It’s nearly Christmas, and everybody loves a good party. Even if the rules say you’re not supposed to have one. But wait! There was no party at Number 10! It was entirely fictional! The prime minister himself said so!
So in the manner of a Dickensian spirit of the season, let us visit Boris Johnson in his very reasonably refurbished chamber, where we find him huddled in his Metropolitan police-issue nightcap and Bullingdon Club nightdress, and take him by the hand for a tour of properly fictional Christmas parties.
A Christmas Carol by Charles Dickens
Our first stop, of course, is London, behind a warehouse door, where old Mr Fezziwig and his employees will show us how a real office party should be conducted. From Dickens’s classic, of course, this was where the Ghost of Christmas Past transported Scrooge to show the miserly old goat that he did once know how to have a good time.
“There were more dances, and there were forfeits, and more dances, and there was cake, and there was negus, and there was a great piece of Cold Roast, and there was a great piece of Cold Boiled, and there were mince-pies, and plenty of beer.” What’s more, the whole thing was done by 11pm, so no danger of everyone getting so drunk that they clean forgot the whole party had occurred at all.
A Child’s Christmas in Wales by Dylan Thomas
For more revelry, let us go west, to Thomas’s 1952 lyrical prose piece, where we find that “Always on Christmas night there was music. An uncle played the fiddle, a cousin sang Cherry Ripe, and another uncle sang Drake’s Drum. It was very warm in the little house. Auntie Hannah, who had got on to the parsnip wine, sang a song about Bleeding Hearts and Death, and then another in which she said her heart was like a Bird’s Nest; and then everybody laughed again; and then I went to bed. Looking through my bedroom window, out into the moonlight and the unending smoke-coloured snow, I could see the lights in the windows of all the other houses on our hill and hear the music rising from them up the long, steady falling night.”
Little Women by Louisa May Alcott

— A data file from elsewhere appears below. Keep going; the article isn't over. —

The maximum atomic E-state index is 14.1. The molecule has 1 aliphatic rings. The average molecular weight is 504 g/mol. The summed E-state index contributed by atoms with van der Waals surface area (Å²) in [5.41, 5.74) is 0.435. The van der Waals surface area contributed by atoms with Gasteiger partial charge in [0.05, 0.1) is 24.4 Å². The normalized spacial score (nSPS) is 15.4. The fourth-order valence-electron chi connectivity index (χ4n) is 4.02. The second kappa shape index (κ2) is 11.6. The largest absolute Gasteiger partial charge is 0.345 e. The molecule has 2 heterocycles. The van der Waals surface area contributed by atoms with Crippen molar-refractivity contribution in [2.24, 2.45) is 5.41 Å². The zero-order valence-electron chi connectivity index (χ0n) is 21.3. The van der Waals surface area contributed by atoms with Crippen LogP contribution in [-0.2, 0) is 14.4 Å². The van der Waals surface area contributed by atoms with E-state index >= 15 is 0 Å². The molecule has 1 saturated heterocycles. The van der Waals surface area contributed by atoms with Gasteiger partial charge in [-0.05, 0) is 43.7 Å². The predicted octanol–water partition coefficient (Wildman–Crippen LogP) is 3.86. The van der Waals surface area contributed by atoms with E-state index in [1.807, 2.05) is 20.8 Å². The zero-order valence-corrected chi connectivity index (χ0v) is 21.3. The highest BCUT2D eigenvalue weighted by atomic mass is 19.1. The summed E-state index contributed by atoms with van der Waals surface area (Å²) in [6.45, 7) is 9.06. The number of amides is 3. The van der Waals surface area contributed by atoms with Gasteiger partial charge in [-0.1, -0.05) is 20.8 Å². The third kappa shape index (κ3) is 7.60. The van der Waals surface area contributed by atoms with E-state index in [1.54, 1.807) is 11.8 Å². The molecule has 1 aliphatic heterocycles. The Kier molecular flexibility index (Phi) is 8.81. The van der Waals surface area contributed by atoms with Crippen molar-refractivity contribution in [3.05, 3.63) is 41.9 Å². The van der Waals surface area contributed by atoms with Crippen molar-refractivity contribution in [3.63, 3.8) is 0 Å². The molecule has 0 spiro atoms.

And further west, still, across the oceans, to the March household in Concord, Massachussetts, where the sisters are given a sobering prelude to their festive fun: “Merry Christmas, little daughters! I’m glad you began at once, and hope you will keep on. But I want to say one word before we sit down. Not far away from here lies a poor woman with a little newborn baby. Six children are huddled into one bed to keep from freezing, for they have no fire. There is nothing to eat over there; and the oldest boy came to tell me they were suffering hunger and cold. My girls, will you give them your breakfast as a Christmas present?”
Bridget Jones’s Diary by Helen Fielding
Perhaps the universal credit uplift might have helped there? But apologies, Boris, let us away to something a little less socially aware: The Christmas party at the start of Bridget Jones’s Diary, where you might find more your sort of people in Bridget’s mother and her mostly appalling – and often arse-grabbing – guests. Pure 1996: Novelty jumpers, smoking indoors, and proper snow. Oh, and the inexorable sleaze-driven implosion of the Tory party.
Harry Potter by JK Rowling
But let us not tarry here, let us fly to that bastion of privilege where the elite send their children to be schooled – no, not Eton, but Hogwarts, where JK Rowling’s young wizards really knew how to party in Harry Potter and the Philosopher’s Stone: “After a meal of turkey sandwiches, crumpets, trifle, and Christmas cake, everyone felt too full and sleepy to do much before bed except sit and watch Percy chase Fred and George all over Gryffindor tower because they’d stolen his prefect badge.”
We could go on, perhaps to Jane Austen’s Persuasion, and the party where “riotous boys were holding high revel”, or back to Dickens and Great Expectations, where Uncle Pumblechook behaves in the manner of uncles at Christmas the world over: “Every Christmas Day he presented himself, as a profound novelty, with exactly the same words, and carrying the two bottles like dumbbells.”
But let us leave our charge in his chamber, wondering if he is a man changed by his experiences, and now knows the difference between an actual fictional party and one that you don’t want anyone to know about. See him throw open the sash window and call out to a passing urchin, “Hallo, my fine fellow! You know that big party they had at the fine house with the black door?”
“I do, sir! Everyone is talking of it still!”
“Well it never bloody happened! God bless us every one!”